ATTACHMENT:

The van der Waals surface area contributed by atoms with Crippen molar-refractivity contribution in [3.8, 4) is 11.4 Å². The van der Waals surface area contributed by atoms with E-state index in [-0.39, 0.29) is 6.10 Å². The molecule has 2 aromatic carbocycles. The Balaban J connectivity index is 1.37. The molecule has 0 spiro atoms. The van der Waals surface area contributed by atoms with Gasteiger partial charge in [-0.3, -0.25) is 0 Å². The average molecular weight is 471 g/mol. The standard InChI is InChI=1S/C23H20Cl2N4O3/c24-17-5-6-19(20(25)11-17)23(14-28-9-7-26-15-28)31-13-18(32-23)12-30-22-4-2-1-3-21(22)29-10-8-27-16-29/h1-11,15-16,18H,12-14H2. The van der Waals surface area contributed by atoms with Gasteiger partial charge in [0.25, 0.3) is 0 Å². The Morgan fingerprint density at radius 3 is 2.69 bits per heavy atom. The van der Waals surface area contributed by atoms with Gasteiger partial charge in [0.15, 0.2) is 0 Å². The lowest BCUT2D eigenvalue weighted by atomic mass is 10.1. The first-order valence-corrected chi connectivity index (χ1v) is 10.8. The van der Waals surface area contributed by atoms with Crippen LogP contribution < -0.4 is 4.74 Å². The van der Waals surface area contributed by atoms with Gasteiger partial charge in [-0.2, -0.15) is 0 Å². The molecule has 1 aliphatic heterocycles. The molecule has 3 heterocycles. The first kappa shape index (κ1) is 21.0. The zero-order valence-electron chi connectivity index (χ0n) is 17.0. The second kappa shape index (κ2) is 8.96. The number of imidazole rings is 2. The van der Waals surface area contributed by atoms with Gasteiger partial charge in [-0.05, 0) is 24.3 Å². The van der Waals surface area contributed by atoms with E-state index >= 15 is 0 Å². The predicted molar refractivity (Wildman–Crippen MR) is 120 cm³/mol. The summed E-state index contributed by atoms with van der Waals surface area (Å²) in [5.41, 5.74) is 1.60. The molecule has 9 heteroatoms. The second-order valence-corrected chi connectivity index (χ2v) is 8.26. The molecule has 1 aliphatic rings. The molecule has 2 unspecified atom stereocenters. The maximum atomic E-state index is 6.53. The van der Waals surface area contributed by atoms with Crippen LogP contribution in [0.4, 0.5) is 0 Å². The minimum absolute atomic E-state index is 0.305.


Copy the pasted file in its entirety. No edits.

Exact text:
The van der Waals surface area contributed by atoms with Crippen molar-refractivity contribution in [3.8, 4) is 11.4 Å². The van der Waals surface area contributed by atoms with E-state index in [-0.39, 0.29) is 6.10 Å². The molecule has 2 aromatic carbocycles. The Balaban J connectivity index is 1.37. The molecule has 0 spiro atoms. The van der Waals surface area contributed by atoms with Gasteiger partial charge in [-0.3, -0.25) is 0 Å². The average molecular weight is 471 g/mol. The standard InChI is InChI=1S/C23H20Cl2N4O3/c24-17-5-6-19(20(25)11-17)23(14-28-9-7-26-15-28)31-13-18(32-23)12-30-22-4-2-1-3-21(22)29-10-8-27-16-29/h1-11,15-16,18H,12-14H2. The van der Waals surface area contributed by atoms with Gasteiger partial charge in [0.25, 0.3) is 0 Å². The Morgan fingerprint density at radius 3 is 2.69 bits per heavy atom. The van der Waals surface area contributed by atoms with Gasteiger partial charge in [0.15, 0.2) is 0 Å². The lowest BCUT2D eigenvalue weighted by atomic mass is 10.1. The first-order valence-corrected chi connectivity index (χ1v) is 10.8. The van der Waals surface area contributed by atoms with Crippen LogP contribution < -0.4 is 4.74 Å². The van der Waals surface area contributed by atoms with Gasteiger partial charge in [-0.2, -0.15) is 0 Å². The molecule has 1 aliphatic heterocycles. The molecule has 3 heterocycles. The first kappa shape index (κ1) is 21.0. The zero-order valence-electron chi connectivity index (χ0n) is 17.0. The second kappa shape index (κ2) is 8.96. The number of imidazole rings is 2. The van der Waals surface area contributed by atoms with Gasteiger partial charge in [-0.05, 0) is 24.3 Å². The van der Waals surface area contributed by atoms with E-state index >= 15 is 0 Å². The predicted molar refractivity (Wildman–Crippen MR) is 120 cm³/mol. The summed E-state index contributed by atoms with van der Waals surface area (Å²) in [5.41, 5.74) is 1.60. The molecule has 9 heteroatoms. The second-order valence-corrected chi connectivity index (χ2v) is 8.26. The molecule has 1 aliphatic rings. The molecule has 2 unspecified atom stereocenters. The maximum atomic E-state index is 6.53. The van der Waals surface area contributed by atoms with Crippen LogP contribution in [0.4, 0.5) is 0 Å². The minimum absolute atomic E-state index is 0.305.